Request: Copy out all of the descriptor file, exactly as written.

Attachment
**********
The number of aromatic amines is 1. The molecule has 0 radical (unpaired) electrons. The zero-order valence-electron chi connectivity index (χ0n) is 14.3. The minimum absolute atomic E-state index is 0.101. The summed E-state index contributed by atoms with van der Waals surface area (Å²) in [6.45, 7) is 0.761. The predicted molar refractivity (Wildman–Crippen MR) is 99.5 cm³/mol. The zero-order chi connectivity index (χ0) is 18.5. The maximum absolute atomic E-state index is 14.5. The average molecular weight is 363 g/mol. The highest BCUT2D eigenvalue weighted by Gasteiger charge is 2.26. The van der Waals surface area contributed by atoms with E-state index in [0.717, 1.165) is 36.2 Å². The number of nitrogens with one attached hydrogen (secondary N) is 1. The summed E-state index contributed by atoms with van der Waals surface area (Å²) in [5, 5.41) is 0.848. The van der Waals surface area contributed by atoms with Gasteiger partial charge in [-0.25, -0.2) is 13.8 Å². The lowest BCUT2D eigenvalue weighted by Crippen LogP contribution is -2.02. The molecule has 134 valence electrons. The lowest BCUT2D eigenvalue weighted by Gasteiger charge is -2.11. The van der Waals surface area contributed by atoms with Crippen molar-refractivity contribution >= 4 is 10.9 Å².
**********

The number of aromatic amines is 1. The molecule has 0 radical (unpaired) electrons. The zero-order valence-electron chi connectivity index (χ0n) is 14.3. The minimum absolute atomic E-state index is 0.101. The summed E-state index contributed by atoms with van der Waals surface area (Å²) in [6.45, 7) is 0.761. The predicted molar refractivity (Wildman–Crippen MR) is 99.5 cm³/mol. The zero-order chi connectivity index (χ0) is 18.5. The maximum absolute atomic E-state index is 14.5. The average molecular weight is 363 g/mol. The highest BCUT2D eigenvalue weighted by Gasteiger charge is 2.26. The van der Waals surface area contributed by atoms with E-state index in [0.717, 1.165) is 36.2 Å². The number of nitrogens with one attached hydrogen (secondary N) is 1. The summed E-state index contributed by atoms with van der Waals surface area (Å²) in [5, 5.41) is 0.848. The van der Waals surface area contributed by atoms with Gasteiger partial charge in [-0.25, -0.2) is 13.8 Å². The lowest BCUT2D eigenvalue weighted by Crippen LogP contribution is -2.02. The molecule has 134 valence electrons. The lowest BCUT2D eigenvalue weighted by Gasteiger charge is -2.11. The van der Waals surface area contributed by atoms with Crippen molar-refractivity contribution >= 4 is 10.9 Å².